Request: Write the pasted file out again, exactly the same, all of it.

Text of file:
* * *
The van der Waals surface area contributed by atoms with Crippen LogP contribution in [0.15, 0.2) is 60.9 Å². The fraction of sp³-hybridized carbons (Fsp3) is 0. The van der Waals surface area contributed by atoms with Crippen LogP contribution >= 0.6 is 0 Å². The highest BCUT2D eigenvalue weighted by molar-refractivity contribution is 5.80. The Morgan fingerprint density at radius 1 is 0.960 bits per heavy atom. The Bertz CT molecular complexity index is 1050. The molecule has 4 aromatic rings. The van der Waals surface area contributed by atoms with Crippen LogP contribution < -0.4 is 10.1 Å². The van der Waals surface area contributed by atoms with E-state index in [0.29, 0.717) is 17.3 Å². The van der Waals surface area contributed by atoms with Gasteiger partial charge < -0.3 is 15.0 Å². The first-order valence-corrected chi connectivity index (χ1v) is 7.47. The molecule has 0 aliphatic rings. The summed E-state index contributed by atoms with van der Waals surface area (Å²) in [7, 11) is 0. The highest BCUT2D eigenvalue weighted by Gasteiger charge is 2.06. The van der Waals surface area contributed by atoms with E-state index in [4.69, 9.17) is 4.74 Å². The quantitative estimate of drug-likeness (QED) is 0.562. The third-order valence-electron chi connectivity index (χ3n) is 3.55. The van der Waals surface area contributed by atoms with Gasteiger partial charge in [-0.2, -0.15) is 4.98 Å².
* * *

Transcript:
The van der Waals surface area contributed by atoms with Crippen LogP contribution in [0.15, 0.2) is 60.9 Å². The fraction of sp³-hybridized carbons (Fsp3) is 0. The van der Waals surface area contributed by atoms with Crippen LogP contribution >= 0.6 is 0 Å². The highest BCUT2D eigenvalue weighted by molar-refractivity contribution is 5.80. The Morgan fingerprint density at radius 1 is 0.960 bits per heavy atom. The Bertz CT molecular complexity index is 1050. The molecule has 4 aromatic rings. The van der Waals surface area contributed by atoms with Crippen LogP contribution < -0.4 is 10.1 Å². The van der Waals surface area contributed by atoms with E-state index in [0.29, 0.717) is 17.3 Å². The van der Waals surface area contributed by atoms with Gasteiger partial charge < -0.3 is 15.0 Å². The first-order valence-corrected chi connectivity index (χ1v) is 7.47. The molecule has 0 aliphatic rings. The summed E-state index contributed by atoms with van der Waals surface area (Å²) in [7, 11) is 0. The highest BCUT2D eigenvalue weighted by Gasteiger charge is 2.06. The van der Waals surface area contributed by atoms with E-state index in [4.69, 9.17) is 4.74 Å². The quantitative estimate of drug-likeness (QED) is 0.562. The third-order valence-electron chi connectivity index (χ3n) is 3.55. The van der Waals surface area contributed by atoms with Gasteiger partial charge in [-0.2, -0.15) is 4.98 Å².